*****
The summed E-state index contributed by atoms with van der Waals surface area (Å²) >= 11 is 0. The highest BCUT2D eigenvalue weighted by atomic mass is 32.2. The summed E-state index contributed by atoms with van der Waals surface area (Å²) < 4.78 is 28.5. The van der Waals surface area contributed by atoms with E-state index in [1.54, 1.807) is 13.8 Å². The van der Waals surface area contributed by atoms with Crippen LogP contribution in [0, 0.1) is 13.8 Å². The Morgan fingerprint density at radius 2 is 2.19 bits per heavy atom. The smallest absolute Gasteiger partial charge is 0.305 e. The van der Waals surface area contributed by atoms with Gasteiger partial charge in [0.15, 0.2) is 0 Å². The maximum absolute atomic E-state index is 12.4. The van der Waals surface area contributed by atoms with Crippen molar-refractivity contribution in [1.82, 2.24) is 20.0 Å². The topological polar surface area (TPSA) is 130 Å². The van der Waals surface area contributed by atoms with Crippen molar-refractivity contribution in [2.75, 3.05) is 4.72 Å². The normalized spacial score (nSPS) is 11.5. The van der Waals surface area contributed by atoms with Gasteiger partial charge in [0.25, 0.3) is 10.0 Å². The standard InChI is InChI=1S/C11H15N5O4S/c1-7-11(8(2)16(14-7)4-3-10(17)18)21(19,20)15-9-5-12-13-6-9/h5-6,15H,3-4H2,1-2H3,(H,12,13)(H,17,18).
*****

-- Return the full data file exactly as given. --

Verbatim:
The summed E-state index contributed by atoms with van der Waals surface area (Å²) >= 11 is 0. The highest BCUT2D eigenvalue weighted by atomic mass is 32.2. The summed E-state index contributed by atoms with van der Waals surface area (Å²) < 4.78 is 28.5. The van der Waals surface area contributed by atoms with E-state index in [1.54, 1.807) is 13.8 Å². The van der Waals surface area contributed by atoms with Crippen LogP contribution in [0, 0.1) is 13.8 Å². The Morgan fingerprint density at radius 2 is 2.19 bits per heavy atom. The smallest absolute Gasteiger partial charge is 0.305 e. The van der Waals surface area contributed by atoms with Gasteiger partial charge in [0.15, 0.2) is 0 Å². The maximum absolute atomic E-state index is 12.4. The van der Waals surface area contributed by atoms with Crippen molar-refractivity contribution in [1.82, 2.24) is 20.0 Å². The topological polar surface area (TPSA) is 130 Å². The van der Waals surface area contributed by atoms with Crippen molar-refractivity contribution in [2.75, 3.05) is 4.72 Å². The normalized spacial score (nSPS) is 11.5. The van der Waals surface area contributed by atoms with Gasteiger partial charge in [0.25, 0.3) is 10.0 Å². The standard InChI is InChI=1S/C11H15N5O4S/c1-7-11(8(2)16(14-7)4-3-10(17)18)21(19,20)15-9-5-12-13-6-9/h5-6,15H,3-4H2,1-2H3,(H,12,13)(H,17,18).